“Everyone thinks forgiveness is a lovely idea until he has something to forgive,” wrote C.S. Lewis in his classic Mere Christianity. Crises can bring front and center many people and things you need to forgive. It’s hard and may not be what you want to do, but forgiving someone is a supremely important and “lovely” thing to do.
In the first days following my diagnosis with stage four lung cancer, many people reached out to me. This included some who had hurt me over the course of my life. As they genuinely wished me well, I realized how much resentment, anger, and ill-will I still harbored…so much unforgiveness.
Right away God revealed to me my need to forgive and started teaching me. I could hear Jesus’ words to his disciple Peter. He had asked Jesus how many times he should forgive his brother? Peter threw out a number. Is seven times enough??
Jesus replied, “I do not say to you seven times, but seventy-seven times” (Matthew 18:21-22). Lord Jesus, I thought to myself, you have surely forgiven me a gazillion times!
I could not deny my unfaithfulness and hypocrisy. I knew Jesus had forgiven me time after time. Without his grace and mercy, I would have never made it this far. I knew full well he expected me to forgive others.
The words of Scripture, a lifetime of lessons, came cascading down upon me.
Jesus said, “Pray like this, Our Father in heaven… forgive us our sins, as we have forgiven those who sin against us. (Matthew 6:12, NLT).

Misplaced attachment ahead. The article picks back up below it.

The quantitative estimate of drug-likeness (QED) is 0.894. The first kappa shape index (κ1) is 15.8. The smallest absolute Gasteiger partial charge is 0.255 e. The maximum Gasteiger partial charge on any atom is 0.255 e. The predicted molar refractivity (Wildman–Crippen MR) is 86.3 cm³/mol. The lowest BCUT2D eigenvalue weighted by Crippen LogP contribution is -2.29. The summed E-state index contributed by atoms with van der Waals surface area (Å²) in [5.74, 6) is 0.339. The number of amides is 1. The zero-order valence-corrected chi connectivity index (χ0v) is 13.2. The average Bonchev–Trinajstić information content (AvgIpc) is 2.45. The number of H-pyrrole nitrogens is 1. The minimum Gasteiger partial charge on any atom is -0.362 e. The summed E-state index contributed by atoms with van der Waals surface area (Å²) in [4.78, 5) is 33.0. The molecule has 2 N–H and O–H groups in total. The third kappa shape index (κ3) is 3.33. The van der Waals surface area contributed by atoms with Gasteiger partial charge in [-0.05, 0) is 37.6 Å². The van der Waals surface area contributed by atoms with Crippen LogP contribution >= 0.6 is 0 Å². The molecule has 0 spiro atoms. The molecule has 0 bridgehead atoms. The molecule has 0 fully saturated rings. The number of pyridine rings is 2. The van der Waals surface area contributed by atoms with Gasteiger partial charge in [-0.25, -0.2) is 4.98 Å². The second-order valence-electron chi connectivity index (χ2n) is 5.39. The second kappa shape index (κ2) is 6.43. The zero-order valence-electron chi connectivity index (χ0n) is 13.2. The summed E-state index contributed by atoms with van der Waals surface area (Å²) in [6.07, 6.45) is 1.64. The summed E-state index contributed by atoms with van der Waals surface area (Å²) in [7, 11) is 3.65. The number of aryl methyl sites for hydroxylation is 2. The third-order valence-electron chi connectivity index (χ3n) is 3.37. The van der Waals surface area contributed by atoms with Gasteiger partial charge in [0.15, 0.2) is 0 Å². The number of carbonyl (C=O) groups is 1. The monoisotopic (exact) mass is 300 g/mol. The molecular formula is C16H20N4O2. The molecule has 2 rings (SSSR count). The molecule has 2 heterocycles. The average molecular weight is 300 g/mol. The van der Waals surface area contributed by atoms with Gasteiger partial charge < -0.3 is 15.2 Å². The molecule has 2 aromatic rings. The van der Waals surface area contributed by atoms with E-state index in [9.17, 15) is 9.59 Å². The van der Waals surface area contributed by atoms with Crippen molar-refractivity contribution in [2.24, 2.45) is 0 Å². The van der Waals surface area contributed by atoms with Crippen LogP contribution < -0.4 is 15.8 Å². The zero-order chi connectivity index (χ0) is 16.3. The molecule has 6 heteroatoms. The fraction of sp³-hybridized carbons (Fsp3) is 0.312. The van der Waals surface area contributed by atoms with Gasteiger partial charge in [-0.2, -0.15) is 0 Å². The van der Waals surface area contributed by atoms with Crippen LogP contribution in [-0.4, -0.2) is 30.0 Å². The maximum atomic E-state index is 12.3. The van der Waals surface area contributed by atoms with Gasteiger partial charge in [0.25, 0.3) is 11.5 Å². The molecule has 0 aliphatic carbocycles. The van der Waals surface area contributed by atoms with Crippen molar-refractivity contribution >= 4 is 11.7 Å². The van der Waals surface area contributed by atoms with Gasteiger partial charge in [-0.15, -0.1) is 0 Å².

“Bear with each other and forgive one another if any of you has a grievance against someone. Forgive as the Lord forgave you” (Colossians 3:13).
“Be kind and compassionate to one another, forgiving each other, just as in Christ God forgave you” (Ephesians 4:32).
One of the areas of my life in which I’ve grown more forgiving is as a husband. The Lord began his remedial work in me in my marriage. I had to learn to forgive both the small and what I perceived to be large offenses of marital life. I also needed to become better at seeking forgiveness, admitting my wrongs, apologizing, and making things right.
Forgiveness is a sacred art. It requires intentionality and practice. Without forgiveness, I doubt any marriage can survive. But with it, couples can thrive. For me, becoming a more forgiving husband is more meaningful to me than nearly anything good that has come from having cancer. It’s impact on my marriage has been so transformative and positive that in a way I’m glad I’ve had cancer. It’s that important.
To be honest, I’m a long way from sainthood! I continue to work on becoming more forgiving, doing it more often, more easily, and more quickly. As the saying goes, I’ve come a long way, but I’ve still got a long way to go! Forgiveness is hard. But given its supreme importance to God, we can count on him to help us.
Billy Graham says, “The key is to remember what Christ has done for us. We don’t deserve God’s forgiveness… yet Jesus Christ still gave His life for us, and now in His mercy, God offers us the free gift of forgiveness and new life. By faith accept Christ’s gift of forgiveness today. Then ask Him to help you forgive others, just as He has forgiven you—freely and fully.”(1)
Today’s world desperately needs more forgiveness, between nations and in governments. The USA seems more like the Unforgiving States of America than the United. Families and marriages need a forgiveness stimulus. Since the start of COVID19 divorce rates in the USA have skyrocketed. Calls to the National Domestic Hotline have also increased greatly.
Lord, have mercy. Come Lord Jesus come.